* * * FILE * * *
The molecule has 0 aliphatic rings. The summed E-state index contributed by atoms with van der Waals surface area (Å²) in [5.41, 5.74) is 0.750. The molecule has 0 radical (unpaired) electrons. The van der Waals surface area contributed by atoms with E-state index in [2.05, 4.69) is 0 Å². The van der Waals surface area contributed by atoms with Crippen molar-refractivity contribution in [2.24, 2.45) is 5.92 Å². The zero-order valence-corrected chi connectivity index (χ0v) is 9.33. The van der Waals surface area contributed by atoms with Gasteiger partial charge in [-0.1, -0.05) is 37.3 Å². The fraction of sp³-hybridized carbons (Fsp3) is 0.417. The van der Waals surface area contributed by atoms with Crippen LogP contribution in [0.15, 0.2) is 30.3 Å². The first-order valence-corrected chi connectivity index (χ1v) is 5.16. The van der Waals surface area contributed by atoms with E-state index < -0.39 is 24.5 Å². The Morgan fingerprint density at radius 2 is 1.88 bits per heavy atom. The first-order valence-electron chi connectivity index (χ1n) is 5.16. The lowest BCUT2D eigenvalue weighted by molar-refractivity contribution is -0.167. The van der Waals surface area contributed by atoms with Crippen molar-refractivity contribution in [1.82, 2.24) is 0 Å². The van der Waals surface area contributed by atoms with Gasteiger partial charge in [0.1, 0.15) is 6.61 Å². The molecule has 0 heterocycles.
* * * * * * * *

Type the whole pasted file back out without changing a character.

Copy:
The molecule has 0 aliphatic rings. The summed E-state index contributed by atoms with van der Waals surface area (Å²) in [5.41, 5.74) is 0.750. The molecule has 0 radical (unpaired) electrons. The van der Waals surface area contributed by atoms with E-state index in [2.05, 4.69) is 0 Å². The van der Waals surface area contributed by atoms with Crippen molar-refractivity contribution in [2.24, 2.45) is 5.92 Å². The zero-order valence-corrected chi connectivity index (χ0v) is 9.33. The van der Waals surface area contributed by atoms with Gasteiger partial charge in [-0.1, -0.05) is 37.3 Å². The fraction of sp³-hybridized carbons (Fsp3) is 0.417. The van der Waals surface area contributed by atoms with Crippen LogP contribution in [0.15, 0.2) is 30.3 Å². The first-order valence-corrected chi connectivity index (χ1v) is 5.16. The van der Waals surface area contributed by atoms with E-state index < -0.39 is 24.5 Å². The Morgan fingerprint density at radius 2 is 1.88 bits per heavy atom. The first-order valence-electron chi connectivity index (χ1n) is 5.16. The lowest BCUT2D eigenvalue weighted by molar-refractivity contribution is -0.167. The van der Waals surface area contributed by atoms with Crippen molar-refractivity contribution in [1.82, 2.24) is 0 Å². The van der Waals surface area contributed by atoms with Gasteiger partial charge in [0.1, 0.15) is 6.61 Å². The molecule has 0 heterocycles.